Friday, April 20, 2018

The Child in Time (Movie Review)

Adapted from Ian McEwan’s Whitbread Prize winning novel, and directed by Julian Farino (The Newsroom, Entourage), The Child In Time is a lyrical and heart-breaking exploration of love, loss and the power of things unseen.
Benedict Cumberbatch (Sherlock, Parade’s End) stars as Stephen Lewis, a successful writer of children’s books, who is confronted with the unthinkable: the loss of a child.
With tenderness and insight, the film explores the dark territory of a marriage devastated by the loss of a child. Kate’s absence sets Stephen and his wife on diverging paths as both struggle with an all-consuming grief. With the passage of time, a balance of sorts returns, until hope surfaces and triumphs unexpectedly.

So, this was part of review package I received from PBS and I was immediately intrigued when I noticed it starred Benedict Cumberbatch, but I was also a bit hesitant because, honestly, his movies can go either way for me. It was pretty much the same with Kelly Macdonald.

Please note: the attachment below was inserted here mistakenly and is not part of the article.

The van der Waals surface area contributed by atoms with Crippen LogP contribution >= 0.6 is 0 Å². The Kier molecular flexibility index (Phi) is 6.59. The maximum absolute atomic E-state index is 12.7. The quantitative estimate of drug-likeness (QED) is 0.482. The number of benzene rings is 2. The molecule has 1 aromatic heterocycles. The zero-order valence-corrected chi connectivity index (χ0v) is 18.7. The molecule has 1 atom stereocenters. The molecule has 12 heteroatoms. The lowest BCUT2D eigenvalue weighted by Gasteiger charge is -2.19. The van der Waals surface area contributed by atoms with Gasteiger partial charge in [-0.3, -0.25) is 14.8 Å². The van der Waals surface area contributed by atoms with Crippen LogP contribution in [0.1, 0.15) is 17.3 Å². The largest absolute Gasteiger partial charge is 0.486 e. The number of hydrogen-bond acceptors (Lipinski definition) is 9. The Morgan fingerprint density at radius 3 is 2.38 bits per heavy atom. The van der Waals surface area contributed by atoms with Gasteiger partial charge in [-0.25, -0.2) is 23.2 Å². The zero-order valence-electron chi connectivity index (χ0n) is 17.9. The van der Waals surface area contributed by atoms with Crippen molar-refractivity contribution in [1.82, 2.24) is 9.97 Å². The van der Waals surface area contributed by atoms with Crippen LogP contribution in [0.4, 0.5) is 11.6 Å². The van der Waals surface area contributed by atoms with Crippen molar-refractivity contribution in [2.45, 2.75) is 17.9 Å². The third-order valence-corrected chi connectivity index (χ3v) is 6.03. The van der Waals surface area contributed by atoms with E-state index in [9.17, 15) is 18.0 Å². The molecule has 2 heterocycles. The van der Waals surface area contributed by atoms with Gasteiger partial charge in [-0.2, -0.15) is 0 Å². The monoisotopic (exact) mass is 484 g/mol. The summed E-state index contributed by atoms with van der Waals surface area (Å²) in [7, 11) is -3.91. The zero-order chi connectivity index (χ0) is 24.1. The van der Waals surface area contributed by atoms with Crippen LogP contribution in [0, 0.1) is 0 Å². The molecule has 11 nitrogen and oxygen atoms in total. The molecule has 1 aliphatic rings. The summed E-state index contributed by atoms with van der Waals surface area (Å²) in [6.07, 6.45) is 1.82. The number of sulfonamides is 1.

Here’s what the film’s about. When Stephen Lewis loses his young daughter in a grocery store, he and his wife are thrown into a tailspin of grief. As the years tick on, he and his wife bounce back and forth searching for a bit of hope until they find it in an unexpected way.

Okay, so I spent the majority of this movie wondering why a father would deem it fit to let their three-year-old daughter wonder to the front of the grocery store by the doors while they were still at the cash register ringing up and paying for their groceries. Seriously, you would leave your crap and go get your kid.

I wasn’t impressed with this one. It sort of felt like this was one of those movies that kept going but didn’t go anywhere. I think I was expecting something different more along the lines of a mystery type rather than what felt like an odd study of human emotions.

Mixed in with the anguish and guilt is a side story involving the mental breakdown of Stephen’s editor as well as what I can only describe as a bit of woo-woo involving a place Stephen had thought he had been before but had only been there in utero. Yeah, like I said, it was an odd movie.

This was one of those come to your own conclusion movies as nothing about Kate’s disappearance is addresses. I have my own thoughts regarding what happened and that’s all I’m going to have.

Overall, this was 90 minutes I’ll never get back. I had intended to read the book this was based on but that’s not going to happen now for fear of wasting more of my time.

What’s the last movie or show you’ve enjoyed?

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